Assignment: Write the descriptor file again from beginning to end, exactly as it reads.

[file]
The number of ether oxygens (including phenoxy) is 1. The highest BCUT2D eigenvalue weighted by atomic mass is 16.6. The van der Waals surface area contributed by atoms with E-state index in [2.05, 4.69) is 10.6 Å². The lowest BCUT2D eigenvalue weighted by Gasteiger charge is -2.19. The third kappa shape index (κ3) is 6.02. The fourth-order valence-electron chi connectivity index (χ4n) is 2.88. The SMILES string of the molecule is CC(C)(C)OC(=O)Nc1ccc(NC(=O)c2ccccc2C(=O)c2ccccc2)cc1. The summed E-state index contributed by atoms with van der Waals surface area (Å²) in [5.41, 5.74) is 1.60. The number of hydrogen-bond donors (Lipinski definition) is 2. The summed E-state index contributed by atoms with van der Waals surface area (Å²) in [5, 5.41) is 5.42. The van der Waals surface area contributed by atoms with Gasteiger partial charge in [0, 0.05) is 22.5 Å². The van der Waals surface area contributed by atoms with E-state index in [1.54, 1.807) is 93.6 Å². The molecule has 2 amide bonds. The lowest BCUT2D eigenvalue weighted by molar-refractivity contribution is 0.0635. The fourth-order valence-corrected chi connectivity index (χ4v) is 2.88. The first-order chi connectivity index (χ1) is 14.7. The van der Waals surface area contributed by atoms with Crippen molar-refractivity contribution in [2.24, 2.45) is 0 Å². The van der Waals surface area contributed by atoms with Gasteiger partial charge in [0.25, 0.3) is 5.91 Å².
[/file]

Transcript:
The number of ether oxygens (including phenoxy) is 1. The highest BCUT2D eigenvalue weighted by atomic mass is 16.6. The van der Waals surface area contributed by atoms with E-state index in [2.05, 4.69) is 10.6 Å². The lowest BCUT2D eigenvalue weighted by Gasteiger charge is -2.19. The third kappa shape index (κ3) is 6.02. The fourth-order valence-electron chi connectivity index (χ4n) is 2.88. The SMILES string of the molecule is CC(C)(C)OC(=O)Nc1ccc(NC(=O)c2ccccc2C(=O)c2ccccc2)cc1. The summed E-state index contributed by atoms with van der Waals surface area (Å²) in [5.41, 5.74) is 1.60. The number of hydrogen-bond donors (Lipinski definition) is 2. The summed E-state index contributed by atoms with van der Waals surface area (Å²) in [5, 5.41) is 5.42. The van der Waals surface area contributed by atoms with Gasteiger partial charge in [0, 0.05) is 22.5 Å². The van der Waals surface area contributed by atoms with E-state index in [1.54, 1.807) is 93.6 Å². The molecule has 2 amide bonds. The lowest BCUT2D eigenvalue weighted by molar-refractivity contribution is 0.0635. The fourth-order valence-corrected chi connectivity index (χ4v) is 2.88. The first-order chi connectivity index (χ1) is 14.7. The van der Waals surface area contributed by atoms with Crippen molar-refractivity contribution in [2.24, 2.45) is 0 Å². The van der Waals surface area contributed by atoms with Gasteiger partial charge in [0.25, 0.3) is 5.91 Å².